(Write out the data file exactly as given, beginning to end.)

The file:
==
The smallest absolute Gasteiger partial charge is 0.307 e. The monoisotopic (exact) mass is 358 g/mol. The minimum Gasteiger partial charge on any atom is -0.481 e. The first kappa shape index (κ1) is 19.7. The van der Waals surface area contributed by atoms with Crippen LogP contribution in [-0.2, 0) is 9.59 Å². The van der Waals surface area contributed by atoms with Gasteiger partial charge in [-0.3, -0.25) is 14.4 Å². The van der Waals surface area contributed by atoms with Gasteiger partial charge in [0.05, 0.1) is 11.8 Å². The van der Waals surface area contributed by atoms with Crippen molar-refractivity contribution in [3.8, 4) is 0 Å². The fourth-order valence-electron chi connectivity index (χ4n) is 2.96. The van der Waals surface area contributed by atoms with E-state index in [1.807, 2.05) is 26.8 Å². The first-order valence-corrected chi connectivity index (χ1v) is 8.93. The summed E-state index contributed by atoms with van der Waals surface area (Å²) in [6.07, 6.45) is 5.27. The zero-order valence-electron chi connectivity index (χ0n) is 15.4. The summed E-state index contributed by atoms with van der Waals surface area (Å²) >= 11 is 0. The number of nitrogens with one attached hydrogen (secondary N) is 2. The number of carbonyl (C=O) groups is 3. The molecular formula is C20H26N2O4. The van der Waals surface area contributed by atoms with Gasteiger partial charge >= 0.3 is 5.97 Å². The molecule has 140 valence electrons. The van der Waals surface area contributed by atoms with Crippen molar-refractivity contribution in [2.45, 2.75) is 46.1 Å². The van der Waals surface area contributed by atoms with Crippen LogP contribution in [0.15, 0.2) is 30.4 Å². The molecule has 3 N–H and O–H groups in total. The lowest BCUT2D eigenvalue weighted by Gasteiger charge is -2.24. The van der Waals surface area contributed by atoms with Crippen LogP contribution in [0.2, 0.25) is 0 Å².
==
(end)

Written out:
The smallest absolute Gasteiger partial charge is 0.307 e. The monoisotopic (exact) mass is 358 g/mol. The minimum Gasteiger partial charge on any atom is -0.481 e. The first kappa shape index (κ1) is 19.7. The van der Waals surface area contributed by atoms with Crippen LogP contribution in [-0.2, 0) is 9.59 Å². The van der Waals surface area contributed by atoms with Gasteiger partial charge in [-0.3, -0.25) is 14.4 Å². The van der Waals surface area contributed by atoms with Gasteiger partial charge in [0.05, 0.1) is 11.8 Å². The van der Waals surface area contributed by atoms with Crippen molar-refractivity contribution in [3.8, 4) is 0 Å². The fourth-order valence-electron chi connectivity index (χ4n) is 2.96. The van der Waals surface area contributed by atoms with E-state index in [1.807, 2.05) is 26.8 Å². The first-order valence-corrected chi connectivity index (χ1v) is 8.93. The summed E-state index contributed by atoms with van der Waals surface area (Å²) in [6.07, 6.45) is 5.27. The zero-order valence-electron chi connectivity index (χ0n) is 15.4. The summed E-state index contributed by atoms with van der Waals surface area (Å²) >= 11 is 0. The number of nitrogens with one attached hydrogen (secondary N) is 2. The number of carbonyl (C=O) groups is 3. The molecular formula is C20H26N2O4. The van der Waals surface area contributed by atoms with Gasteiger partial charge >= 0.3 is 5.97 Å². The molecule has 140 valence electrons. The van der Waals surface area contributed by atoms with Crippen molar-refractivity contribution in [2.45, 2.75) is 46.1 Å². The van der Waals surface area contributed by atoms with Crippen LogP contribution in [0.15, 0.2) is 30.4 Å². The molecule has 3 N–H and O–H groups in total. The lowest BCUT2D eigenvalue weighted by Gasteiger charge is -2.24. The van der Waals surface area contributed by atoms with Crippen LogP contribution in [0.2, 0.25) is 0 Å².